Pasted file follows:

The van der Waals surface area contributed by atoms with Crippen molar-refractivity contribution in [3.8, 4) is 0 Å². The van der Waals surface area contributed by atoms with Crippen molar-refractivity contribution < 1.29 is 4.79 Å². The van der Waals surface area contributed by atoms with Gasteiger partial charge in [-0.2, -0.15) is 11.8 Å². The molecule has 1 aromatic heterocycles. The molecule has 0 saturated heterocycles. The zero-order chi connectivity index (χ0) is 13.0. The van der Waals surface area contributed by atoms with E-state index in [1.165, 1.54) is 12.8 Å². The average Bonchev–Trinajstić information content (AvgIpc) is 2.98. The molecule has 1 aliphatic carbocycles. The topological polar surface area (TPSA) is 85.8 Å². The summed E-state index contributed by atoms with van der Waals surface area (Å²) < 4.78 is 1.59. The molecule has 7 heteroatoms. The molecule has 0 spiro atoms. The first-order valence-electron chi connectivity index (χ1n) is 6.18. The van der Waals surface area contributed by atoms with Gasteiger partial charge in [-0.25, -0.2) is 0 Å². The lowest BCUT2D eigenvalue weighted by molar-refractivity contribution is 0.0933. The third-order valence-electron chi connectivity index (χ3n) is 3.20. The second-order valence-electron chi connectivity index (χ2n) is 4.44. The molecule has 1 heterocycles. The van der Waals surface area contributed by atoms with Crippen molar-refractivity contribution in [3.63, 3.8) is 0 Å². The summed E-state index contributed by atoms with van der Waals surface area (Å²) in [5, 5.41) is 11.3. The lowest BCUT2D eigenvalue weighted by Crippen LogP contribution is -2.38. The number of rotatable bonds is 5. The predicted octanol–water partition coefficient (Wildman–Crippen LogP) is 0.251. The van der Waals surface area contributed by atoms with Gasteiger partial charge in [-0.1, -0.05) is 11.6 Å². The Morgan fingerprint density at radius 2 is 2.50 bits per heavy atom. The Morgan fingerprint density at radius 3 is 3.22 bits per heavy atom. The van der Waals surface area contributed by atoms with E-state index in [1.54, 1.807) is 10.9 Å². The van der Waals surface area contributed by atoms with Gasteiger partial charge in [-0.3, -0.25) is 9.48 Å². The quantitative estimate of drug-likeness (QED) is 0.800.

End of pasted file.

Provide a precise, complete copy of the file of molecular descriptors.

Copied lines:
The van der Waals surface area contributed by atoms with Crippen molar-refractivity contribution in [3.8, 4) is 0 Å². The van der Waals surface area contributed by atoms with Crippen molar-refractivity contribution < 1.29 is 4.79 Å². The van der Waals surface area contributed by atoms with Gasteiger partial charge in [-0.2, -0.15) is 11.8 Å². The molecule has 1 aromatic heterocycles. The molecule has 0 saturated heterocycles. The zero-order chi connectivity index (χ0) is 13.0. The van der Waals surface area contributed by atoms with E-state index in [1.165, 1.54) is 12.8 Å². The average Bonchev–Trinajstić information content (AvgIpc) is 2.98. The molecule has 1 aliphatic carbocycles. The topological polar surface area (TPSA) is 85.8 Å². The summed E-state index contributed by atoms with van der Waals surface area (Å²) < 4.78 is 1.59. The molecule has 7 heteroatoms. The molecule has 0 spiro atoms. The first-order valence-electron chi connectivity index (χ1n) is 6.18. The van der Waals surface area contributed by atoms with Gasteiger partial charge in [-0.25, -0.2) is 0 Å². The lowest BCUT2D eigenvalue weighted by molar-refractivity contribution is 0.0933. The third-order valence-electron chi connectivity index (χ3n) is 3.20. The second-order valence-electron chi connectivity index (χ2n) is 4.44. The molecule has 1 heterocycles. The van der Waals surface area contributed by atoms with Crippen molar-refractivity contribution in [3.63, 3.8) is 0 Å². The summed E-state index contributed by atoms with van der Waals surface area (Å²) in [5, 5.41) is 11.3. The lowest BCUT2D eigenvalue weighted by Crippen LogP contribution is -2.38. The number of rotatable bonds is 5. The predicted octanol–water partition coefficient (Wildman–Crippen LogP) is 0.251. The van der Waals surface area contributed by atoms with Gasteiger partial charge in [-0.1, -0.05) is 11.6 Å². The Morgan fingerprint density at radius 2 is 2.50 bits per heavy atom. The Morgan fingerprint density at radius 3 is 3.22 bits per heavy atom. The van der Waals surface area contributed by atoms with E-state index in [1.54, 1.807) is 10.9 Å². The van der Waals surface area contributed by atoms with Gasteiger partial charge in [-0.3, -0.25) is 9.48 Å². The quantitative estimate of drug-likeness (QED) is 0.800.